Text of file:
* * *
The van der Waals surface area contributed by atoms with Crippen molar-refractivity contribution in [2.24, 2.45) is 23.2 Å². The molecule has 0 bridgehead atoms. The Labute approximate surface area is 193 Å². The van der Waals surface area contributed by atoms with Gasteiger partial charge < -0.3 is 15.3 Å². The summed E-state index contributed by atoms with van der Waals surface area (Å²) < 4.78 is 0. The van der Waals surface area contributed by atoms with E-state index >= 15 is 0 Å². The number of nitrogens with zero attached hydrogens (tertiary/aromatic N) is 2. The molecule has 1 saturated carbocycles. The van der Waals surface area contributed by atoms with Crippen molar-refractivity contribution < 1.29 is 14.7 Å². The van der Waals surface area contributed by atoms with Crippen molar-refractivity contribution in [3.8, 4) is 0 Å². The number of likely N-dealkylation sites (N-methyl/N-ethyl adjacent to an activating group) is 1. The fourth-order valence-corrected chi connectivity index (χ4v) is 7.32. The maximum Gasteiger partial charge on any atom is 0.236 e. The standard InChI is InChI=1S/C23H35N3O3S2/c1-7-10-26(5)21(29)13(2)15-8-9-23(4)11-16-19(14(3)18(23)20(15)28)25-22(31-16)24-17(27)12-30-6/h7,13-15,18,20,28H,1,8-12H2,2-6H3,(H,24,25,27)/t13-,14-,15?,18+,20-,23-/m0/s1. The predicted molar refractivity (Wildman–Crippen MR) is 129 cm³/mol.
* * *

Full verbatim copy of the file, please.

The van der Waals surface area contributed by atoms with Crippen molar-refractivity contribution in [2.24, 2.45) is 23.2 Å². The molecule has 0 bridgehead atoms. The Labute approximate surface area is 193 Å². The van der Waals surface area contributed by atoms with Gasteiger partial charge < -0.3 is 15.3 Å². The summed E-state index contributed by atoms with van der Waals surface area (Å²) < 4.78 is 0. The van der Waals surface area contributed by atoms with E-state index >= 15 is 0 Å². The number of nitrogens with zero attached hydrogens (tertiary/aromatic N) is 2. The molecule has 1 saturated carbocycles. The van der Waals surface area contributed by atoms with Crippen molar-refractivity contribution < 1.29 is 14.7 Å². The van der Waals surface area contributed by atoms with Crippen molar-refractivity contribution in [3.8, 4) is 0 Å². The number of likely N-dealkylation sites (N-methyl/N-ethyl adjacent to an activating group) is 1. The fourth-order valence-corrected chi connectivity index (χ4v) is 7.32. The maximum Gasteiger partial charge on any atom is 0.236 e. The standard InChI is InChI=1S/C23H35N3O3S2/c1-7-10-26(5)21(29)13(2)15-8-9-23(4)11-16-19(14(3)18(23)20(15)28)25-22(31-16)24-17(27)12-30-6/h7,13-15,18,20,28H,1,8-12H2,2-6H3,(H,24,25,27)/t13-,14-,15?,18+,20-,23-/m0/s1. The predicted molar refractivity (Wildman–Crippen MR) is 129 cm³/mol.